Best Parks for Fall Foliage – Queens
Alley Pond Park
Trees to see: Pin oaks, white pine, black cherries, black oak, flowering dogwood, black locust, American beech, red oaks, sweetgum, red maple, tulip trees
Choose between several of the park’s official walking paths, although the most popular are the green trail and the white trail.
The green trail is especially tree-filled, surrounded by tulip trees and some sassafrass. Those that venture down the white trail will get to see the Queens Giant.
Take the Tulip Tree Trail to see the park’s most famous resident, a 450-year-old tulip tree considered the oldest tree in New York, which stands in an ancient forest. At 133 feet high, this is the tallest tree in New York City and possibly the oldest living thing in the metropolitan area..
There’s also a wonderful view of the park’s natural salt marsh.
Best Parks for Fall Foliage – Staten Island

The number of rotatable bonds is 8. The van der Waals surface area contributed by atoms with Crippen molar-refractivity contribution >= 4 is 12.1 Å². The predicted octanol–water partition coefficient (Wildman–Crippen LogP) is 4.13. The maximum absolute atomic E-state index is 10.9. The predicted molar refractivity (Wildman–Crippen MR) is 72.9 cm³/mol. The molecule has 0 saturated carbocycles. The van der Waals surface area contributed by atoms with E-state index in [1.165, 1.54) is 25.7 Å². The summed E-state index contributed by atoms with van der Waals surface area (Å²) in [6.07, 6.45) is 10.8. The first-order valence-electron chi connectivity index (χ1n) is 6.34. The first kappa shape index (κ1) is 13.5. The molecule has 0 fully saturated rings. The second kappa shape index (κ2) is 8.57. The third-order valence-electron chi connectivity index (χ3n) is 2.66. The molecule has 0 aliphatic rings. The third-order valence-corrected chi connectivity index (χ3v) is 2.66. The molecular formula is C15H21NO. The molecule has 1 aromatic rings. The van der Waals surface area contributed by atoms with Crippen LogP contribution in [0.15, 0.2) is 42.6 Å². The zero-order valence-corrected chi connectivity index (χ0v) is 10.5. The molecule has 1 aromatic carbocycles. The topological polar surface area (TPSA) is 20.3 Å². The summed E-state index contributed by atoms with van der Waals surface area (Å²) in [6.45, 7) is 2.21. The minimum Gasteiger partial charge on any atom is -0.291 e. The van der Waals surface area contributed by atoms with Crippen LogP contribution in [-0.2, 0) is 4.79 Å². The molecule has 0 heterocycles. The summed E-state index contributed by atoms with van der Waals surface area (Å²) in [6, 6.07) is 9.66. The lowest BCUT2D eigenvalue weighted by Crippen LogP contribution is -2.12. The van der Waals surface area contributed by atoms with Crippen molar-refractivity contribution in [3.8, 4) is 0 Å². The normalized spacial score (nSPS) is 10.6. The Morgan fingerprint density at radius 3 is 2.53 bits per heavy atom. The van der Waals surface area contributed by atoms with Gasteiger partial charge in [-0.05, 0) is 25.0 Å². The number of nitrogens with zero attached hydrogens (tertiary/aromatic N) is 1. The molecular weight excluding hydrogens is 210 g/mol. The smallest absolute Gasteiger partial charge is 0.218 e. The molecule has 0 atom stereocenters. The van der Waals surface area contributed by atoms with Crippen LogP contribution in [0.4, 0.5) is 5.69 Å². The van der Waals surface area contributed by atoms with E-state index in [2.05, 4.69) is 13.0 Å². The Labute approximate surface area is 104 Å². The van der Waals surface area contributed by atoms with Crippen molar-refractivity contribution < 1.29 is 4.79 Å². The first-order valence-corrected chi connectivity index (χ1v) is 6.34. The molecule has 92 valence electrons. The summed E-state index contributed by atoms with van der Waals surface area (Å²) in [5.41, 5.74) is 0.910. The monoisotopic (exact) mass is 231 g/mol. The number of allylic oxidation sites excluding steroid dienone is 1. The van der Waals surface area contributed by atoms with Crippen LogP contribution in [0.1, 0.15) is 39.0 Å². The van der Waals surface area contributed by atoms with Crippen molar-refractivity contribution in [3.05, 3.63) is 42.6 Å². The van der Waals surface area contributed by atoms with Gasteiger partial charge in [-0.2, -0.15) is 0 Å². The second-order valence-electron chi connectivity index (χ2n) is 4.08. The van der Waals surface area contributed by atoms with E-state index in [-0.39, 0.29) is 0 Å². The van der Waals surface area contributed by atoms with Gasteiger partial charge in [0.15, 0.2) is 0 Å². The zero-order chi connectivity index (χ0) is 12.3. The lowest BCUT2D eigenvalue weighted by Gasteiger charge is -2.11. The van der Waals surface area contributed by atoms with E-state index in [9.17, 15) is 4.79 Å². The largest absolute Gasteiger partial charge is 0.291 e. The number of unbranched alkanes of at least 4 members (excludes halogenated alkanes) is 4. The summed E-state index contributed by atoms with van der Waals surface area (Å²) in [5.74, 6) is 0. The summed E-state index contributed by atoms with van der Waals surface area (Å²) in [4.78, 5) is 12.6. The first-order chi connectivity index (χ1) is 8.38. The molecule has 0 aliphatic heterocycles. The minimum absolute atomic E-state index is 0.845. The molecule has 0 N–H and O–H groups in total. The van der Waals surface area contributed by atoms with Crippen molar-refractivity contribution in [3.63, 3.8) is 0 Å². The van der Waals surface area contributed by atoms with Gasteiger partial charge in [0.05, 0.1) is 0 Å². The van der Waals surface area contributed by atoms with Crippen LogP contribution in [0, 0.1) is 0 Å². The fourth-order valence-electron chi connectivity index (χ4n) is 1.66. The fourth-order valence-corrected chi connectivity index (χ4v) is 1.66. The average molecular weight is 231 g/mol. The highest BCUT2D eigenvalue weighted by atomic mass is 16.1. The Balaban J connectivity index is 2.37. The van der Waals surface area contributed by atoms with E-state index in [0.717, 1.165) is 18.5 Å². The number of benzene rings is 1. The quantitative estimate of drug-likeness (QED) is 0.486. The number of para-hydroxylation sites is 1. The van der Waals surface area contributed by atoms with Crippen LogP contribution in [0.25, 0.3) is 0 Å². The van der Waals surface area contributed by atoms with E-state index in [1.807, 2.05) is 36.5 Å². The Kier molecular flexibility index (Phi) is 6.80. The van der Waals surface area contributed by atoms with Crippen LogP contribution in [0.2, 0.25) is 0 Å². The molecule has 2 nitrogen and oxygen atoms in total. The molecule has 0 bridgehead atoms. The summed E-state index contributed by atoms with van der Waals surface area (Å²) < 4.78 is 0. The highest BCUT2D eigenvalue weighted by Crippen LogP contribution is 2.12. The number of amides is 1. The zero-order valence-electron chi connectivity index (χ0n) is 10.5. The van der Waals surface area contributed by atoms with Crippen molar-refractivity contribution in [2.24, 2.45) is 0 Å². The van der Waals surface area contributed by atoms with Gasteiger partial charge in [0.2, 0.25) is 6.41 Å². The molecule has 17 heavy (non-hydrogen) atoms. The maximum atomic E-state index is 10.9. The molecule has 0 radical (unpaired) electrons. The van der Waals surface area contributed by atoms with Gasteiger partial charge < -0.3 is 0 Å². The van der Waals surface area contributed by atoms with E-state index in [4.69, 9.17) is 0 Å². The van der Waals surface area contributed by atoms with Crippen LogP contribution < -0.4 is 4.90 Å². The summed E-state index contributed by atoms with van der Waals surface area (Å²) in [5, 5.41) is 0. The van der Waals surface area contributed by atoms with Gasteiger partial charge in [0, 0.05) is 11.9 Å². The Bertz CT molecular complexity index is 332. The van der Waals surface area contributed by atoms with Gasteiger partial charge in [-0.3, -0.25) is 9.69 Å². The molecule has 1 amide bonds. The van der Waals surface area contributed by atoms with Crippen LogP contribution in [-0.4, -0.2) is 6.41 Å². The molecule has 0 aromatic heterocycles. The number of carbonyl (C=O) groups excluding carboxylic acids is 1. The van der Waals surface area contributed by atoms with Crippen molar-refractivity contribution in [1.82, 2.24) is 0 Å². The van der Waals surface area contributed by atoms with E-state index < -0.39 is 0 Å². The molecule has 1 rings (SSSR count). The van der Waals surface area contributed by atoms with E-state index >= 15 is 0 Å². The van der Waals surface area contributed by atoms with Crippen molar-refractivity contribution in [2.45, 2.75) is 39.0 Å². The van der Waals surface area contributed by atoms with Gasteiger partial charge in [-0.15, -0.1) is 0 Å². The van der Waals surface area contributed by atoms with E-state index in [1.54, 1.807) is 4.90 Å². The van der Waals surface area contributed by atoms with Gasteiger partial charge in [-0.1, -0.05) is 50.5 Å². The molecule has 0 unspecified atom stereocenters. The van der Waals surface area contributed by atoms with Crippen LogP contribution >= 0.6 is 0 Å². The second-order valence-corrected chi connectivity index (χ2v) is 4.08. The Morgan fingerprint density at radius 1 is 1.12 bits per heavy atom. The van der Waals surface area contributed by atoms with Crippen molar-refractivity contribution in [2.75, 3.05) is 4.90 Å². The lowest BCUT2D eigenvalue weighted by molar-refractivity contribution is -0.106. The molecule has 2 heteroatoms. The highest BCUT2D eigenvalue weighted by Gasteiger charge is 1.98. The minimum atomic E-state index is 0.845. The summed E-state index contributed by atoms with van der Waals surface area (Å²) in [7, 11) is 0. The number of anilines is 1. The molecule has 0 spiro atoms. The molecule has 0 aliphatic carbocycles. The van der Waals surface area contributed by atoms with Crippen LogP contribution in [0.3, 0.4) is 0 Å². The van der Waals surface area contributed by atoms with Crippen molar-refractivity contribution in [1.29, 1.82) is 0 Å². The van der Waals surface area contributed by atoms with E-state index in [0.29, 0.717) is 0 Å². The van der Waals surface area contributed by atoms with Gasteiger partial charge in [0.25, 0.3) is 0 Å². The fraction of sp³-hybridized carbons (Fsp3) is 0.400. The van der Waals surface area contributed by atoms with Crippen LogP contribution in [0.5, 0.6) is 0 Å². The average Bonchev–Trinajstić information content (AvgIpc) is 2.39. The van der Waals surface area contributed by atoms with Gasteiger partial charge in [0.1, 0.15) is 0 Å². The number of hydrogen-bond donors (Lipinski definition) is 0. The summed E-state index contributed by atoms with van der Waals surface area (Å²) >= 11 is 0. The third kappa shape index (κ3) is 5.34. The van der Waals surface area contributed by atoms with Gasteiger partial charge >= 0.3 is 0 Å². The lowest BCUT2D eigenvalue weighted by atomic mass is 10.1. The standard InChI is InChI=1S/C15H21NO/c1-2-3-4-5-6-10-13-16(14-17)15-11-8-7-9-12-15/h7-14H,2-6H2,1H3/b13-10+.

Trees to see: oak, hickory, beech, maple, sweetgum, and tulip trees
This natural treasure in the heart of Staten Island has some 35 miles of walking trails along the crest of the Serpentine Ridge and through one of the last undisturbed forests in New York City.
You’ll see a wide variety of native trees, as well as a rare species of fern, glacial ponds, and a 16-acre lake. Keep your eyes peeled for any animals and birds making their home in the forest.
The Yellow Trail is a real hike, but worth the effort for NYC skyline views from the top of Todt Hill or Moses’ Mountain, where you might catch a glimpse of bald eagles.
It’s an eight mile day-trip, that also passes through Basket Willow Swamp, a 47-acre patch of purple willow planted in the 1800s to grow the reeds for basketmaking.
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What’s your favorite NYC spot for fall foilage?
photos courtesy NYC Dept. of Parks and Recreation
This fall foilage article was published originally in 2014 and updated annually, including for Fall 2020
NYCOTC Editor Evelyn Kanter also is the author of several NYC and Hudson Valley guidebooks, including my latest, 100 Things to Do in NYC Before You Die.
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